Nurturing School Climate: The Power of Teacher and Peer Support for Empowering Victimized Youth

Coyle, S., Weinreb, K. S., Davila, G., & Cuellar, M. (2022). Relationships matter: The protective role of teacher and peer support in understanding school climate for victimized youth. In Child & Youth Care Forum (Vol. 51, No. 1, pp. 181-203). 

Summarized by Ellen Parry Luff

About the Study

A positive and supportive school climate has been found to have a significant effect on student academic, behavioral, and emotional well-being. When examining school climate three key domains stand out: safety (which relates to emotional and physical security), engagement (encompassing interpersonal relationships and respect for diversity), and environmental factors (school organization and communication of rules). However, the interactions between these domains and how they are influenced by students’ interpersonal experiences like victimization and social support remain less explored. The researchers of this study focused on how students’ perceptions of support from both teachers and peers might mitigate the negative impact of victimization on their perceptions of school climate, specifically safety and equity. The study delves into the unique protective roles of teacher and peer support, particularly in low socioeconomic status (SES) settings as lower SES schools often face higher rates of victimization. 

Key Findings:

  • Results highlight the crucial role of social support from teachers and peers as protective resources for students, contributing to perceptions of school safety and equity.
  • When both teacher and peer support were high, students perceived their schools as safer and more equitable, showing evidence of a buffering effect against the negative impact of victimization.
  • Victimized students with high teacher support but low peer support reported increased perceptions of school safety, while the opposite was true for those with high peer support but low teacher support.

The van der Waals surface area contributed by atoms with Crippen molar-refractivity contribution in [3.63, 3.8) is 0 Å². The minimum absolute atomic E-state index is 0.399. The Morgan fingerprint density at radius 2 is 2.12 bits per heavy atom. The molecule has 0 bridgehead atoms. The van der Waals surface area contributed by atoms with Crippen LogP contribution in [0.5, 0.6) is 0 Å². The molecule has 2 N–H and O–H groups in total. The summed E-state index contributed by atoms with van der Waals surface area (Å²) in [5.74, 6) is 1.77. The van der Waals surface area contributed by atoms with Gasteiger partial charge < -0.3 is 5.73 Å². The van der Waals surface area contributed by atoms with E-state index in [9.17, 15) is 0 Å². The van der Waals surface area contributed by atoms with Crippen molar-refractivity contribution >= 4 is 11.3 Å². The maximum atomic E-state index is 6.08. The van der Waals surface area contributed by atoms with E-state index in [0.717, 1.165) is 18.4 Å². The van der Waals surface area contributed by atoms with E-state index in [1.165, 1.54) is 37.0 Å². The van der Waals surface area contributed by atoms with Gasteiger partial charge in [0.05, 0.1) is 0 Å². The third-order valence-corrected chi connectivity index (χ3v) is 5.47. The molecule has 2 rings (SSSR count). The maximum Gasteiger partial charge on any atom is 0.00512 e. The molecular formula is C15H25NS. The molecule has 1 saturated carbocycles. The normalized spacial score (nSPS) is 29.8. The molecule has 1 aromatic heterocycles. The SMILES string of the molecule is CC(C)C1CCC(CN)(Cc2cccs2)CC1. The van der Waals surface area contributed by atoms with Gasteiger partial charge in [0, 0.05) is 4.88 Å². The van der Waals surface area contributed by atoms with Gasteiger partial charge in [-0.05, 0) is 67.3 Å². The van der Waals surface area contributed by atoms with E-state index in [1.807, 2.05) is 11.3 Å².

• Low support from both teachers and peers heightened the association between victimization and negative perceptions of school safety and equity, emphasizing the significance of supportive relationships for overall school climate perception, especially in economically disadvantaged contexts.

Implications for Mentoring

One of the main implications of this study is that teacher support is particularly important for victimized students’ perceptions of school safety. This is possibly due to teachers’ role as authoritative figures in addressing behavioral issues. With this the study highlights the differing ways that both peer and adult support are important. Overall the findings from this study underscore the importance of social support when it comes to understanding students’ perceptions of the link between victimization and the school environment. In particular it highlights how increased social support is important for improving victimized students’ perceptions of school culture. Based on these results and implications it can be argued that evidence-based mentoring programs have the potential to aid in establishing supportive networks, particularly for victimized youth. In particular the role that teachers and other adults play in student feelings of safety and equity show potential for mentoring to have similar positive effects. Future research should explore various programs aimed at fostering positive school relationships. Furthermore, specialized interventions that bolster adult support at school, particularly for those experiencing victimization, warrant exploration. This is an area where mentoring has the potential to play an important role. Developing effective strategies for connecting youth with teachers and ensuring bullying-related issues are properly addressed is vital. It’s imperative for schools to establish clear protocols to address victimization and provide professional development to help educators effectively support victims. Ultimately, these results underscore the fundamental role of social support in cultivating safe and equitable school environments.

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